To philosopher Robert Schwartz, successful inquiry must be understood and judged in terms of its consequences for current problems. That is why he is a voice for Pragmatism, which was prominent in the late 19th and early 20th centuries.
Pragmatism holds that concepts and theories are best thought of as intellectual instruments.
“The aim of inquiry is not the discovery of eternal truths, but the invention of tools to better meet present cognitive and physical needs,” says Schwartz. “Its goals, then, are not fixed in advance of inquiry. They evolve and change to cope with unexpected experience.”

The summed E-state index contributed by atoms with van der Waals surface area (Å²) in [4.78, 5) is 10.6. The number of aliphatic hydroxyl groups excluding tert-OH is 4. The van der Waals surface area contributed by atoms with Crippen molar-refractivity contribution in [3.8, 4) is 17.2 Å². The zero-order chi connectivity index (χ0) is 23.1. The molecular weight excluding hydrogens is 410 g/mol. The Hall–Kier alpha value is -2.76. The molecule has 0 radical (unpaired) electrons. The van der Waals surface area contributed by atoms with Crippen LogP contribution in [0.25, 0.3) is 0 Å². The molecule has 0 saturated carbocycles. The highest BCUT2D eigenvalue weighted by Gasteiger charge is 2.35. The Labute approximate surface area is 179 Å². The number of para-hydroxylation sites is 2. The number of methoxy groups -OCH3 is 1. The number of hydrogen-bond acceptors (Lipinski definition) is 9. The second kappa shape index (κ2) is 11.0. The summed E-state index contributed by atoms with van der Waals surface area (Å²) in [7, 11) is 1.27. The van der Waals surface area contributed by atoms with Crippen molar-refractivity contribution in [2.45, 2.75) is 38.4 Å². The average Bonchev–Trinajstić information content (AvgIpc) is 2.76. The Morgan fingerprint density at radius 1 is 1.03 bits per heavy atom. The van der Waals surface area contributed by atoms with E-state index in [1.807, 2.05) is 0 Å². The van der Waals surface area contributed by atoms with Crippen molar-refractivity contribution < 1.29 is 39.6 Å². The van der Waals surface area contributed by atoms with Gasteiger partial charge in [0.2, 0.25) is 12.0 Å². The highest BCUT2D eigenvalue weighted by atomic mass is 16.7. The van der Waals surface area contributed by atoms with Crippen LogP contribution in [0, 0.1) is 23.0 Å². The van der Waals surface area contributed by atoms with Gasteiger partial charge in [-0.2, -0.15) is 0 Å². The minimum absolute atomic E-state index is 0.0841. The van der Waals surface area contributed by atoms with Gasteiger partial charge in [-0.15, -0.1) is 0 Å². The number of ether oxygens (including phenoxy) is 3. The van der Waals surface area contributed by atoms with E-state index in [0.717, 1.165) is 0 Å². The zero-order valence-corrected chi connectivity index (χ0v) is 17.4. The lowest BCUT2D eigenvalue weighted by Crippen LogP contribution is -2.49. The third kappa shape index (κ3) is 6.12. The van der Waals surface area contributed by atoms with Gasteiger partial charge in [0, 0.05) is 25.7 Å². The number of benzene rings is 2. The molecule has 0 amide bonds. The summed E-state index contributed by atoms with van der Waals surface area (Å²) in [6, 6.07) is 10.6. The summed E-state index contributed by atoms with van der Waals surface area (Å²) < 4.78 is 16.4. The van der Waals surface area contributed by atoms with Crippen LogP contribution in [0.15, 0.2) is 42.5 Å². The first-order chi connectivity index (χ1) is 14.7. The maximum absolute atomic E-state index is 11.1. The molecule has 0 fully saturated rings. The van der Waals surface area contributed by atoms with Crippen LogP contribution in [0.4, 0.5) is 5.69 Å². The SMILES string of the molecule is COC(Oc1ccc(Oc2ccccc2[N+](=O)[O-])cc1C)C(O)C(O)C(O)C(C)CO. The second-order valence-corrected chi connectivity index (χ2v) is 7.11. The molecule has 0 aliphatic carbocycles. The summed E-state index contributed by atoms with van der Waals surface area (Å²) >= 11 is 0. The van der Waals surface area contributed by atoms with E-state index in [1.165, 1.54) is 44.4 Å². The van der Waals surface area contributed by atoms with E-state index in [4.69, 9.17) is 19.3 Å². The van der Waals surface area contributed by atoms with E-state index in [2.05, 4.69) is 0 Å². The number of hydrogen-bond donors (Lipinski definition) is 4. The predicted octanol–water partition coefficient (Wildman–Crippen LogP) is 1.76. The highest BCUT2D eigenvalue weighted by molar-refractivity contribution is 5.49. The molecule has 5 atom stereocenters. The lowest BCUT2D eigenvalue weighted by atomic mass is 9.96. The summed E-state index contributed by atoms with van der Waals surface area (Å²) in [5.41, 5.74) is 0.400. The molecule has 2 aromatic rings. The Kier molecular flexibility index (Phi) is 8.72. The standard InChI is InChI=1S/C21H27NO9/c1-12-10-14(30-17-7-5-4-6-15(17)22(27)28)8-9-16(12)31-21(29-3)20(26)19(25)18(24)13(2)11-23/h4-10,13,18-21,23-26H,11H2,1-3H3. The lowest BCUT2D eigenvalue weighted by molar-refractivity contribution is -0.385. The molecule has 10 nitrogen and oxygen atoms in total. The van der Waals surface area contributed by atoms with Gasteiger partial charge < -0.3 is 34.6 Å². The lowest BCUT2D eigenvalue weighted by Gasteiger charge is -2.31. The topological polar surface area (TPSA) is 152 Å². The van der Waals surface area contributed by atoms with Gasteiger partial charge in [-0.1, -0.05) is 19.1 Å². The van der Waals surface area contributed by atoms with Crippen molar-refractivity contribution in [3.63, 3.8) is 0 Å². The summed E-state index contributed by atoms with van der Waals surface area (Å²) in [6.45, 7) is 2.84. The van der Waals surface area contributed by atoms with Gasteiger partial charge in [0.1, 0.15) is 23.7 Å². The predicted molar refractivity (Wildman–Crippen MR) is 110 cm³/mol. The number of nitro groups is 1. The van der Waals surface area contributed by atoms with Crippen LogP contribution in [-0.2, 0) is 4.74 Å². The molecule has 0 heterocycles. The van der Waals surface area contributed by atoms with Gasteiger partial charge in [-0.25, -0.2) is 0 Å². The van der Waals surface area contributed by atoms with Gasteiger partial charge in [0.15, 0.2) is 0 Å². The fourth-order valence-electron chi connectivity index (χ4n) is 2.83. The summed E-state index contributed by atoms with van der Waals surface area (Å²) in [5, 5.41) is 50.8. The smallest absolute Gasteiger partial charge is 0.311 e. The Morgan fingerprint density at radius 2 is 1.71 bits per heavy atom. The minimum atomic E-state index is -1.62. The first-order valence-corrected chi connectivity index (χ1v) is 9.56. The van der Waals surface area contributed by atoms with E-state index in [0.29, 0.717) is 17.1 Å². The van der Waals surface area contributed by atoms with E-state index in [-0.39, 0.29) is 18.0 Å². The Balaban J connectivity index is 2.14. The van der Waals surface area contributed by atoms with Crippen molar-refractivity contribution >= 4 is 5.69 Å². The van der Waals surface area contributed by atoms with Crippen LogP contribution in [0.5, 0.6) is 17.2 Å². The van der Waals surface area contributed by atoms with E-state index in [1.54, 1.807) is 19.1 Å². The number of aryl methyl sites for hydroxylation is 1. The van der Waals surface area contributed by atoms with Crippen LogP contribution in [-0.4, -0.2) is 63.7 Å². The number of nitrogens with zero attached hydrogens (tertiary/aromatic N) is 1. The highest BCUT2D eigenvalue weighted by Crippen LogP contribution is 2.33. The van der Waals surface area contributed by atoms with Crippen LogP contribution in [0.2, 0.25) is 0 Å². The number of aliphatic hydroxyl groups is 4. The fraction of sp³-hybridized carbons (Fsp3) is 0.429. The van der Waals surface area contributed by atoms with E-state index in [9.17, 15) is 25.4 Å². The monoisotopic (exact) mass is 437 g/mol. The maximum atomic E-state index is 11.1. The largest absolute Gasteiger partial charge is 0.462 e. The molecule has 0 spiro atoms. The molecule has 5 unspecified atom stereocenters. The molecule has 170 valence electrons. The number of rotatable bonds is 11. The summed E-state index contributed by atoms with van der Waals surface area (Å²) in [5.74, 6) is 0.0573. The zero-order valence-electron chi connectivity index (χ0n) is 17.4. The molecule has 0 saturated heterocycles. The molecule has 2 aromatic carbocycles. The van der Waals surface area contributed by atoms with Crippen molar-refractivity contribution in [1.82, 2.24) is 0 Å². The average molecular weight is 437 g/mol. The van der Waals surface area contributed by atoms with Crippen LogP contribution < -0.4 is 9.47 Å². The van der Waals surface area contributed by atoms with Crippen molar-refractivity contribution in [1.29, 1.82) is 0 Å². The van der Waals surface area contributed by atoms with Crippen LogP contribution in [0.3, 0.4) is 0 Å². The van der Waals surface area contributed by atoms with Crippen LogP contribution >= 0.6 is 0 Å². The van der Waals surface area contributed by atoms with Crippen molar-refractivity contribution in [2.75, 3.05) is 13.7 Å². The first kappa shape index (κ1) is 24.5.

Many philosophers find this pragmatic approach unpalatable because it questions the significance of projects that search for permanent answers to what are actually evolving questions.
But in his recent book, “Rethinking Pragmatism,” Schwartz argues that pragmatism offers more insight into the nature of inquiry in science and ethics than current popular accounts.
“It’s fine to say that science aims at truth,” Schwartz says. “In practice the most we can claim is that new theories work better than the old.”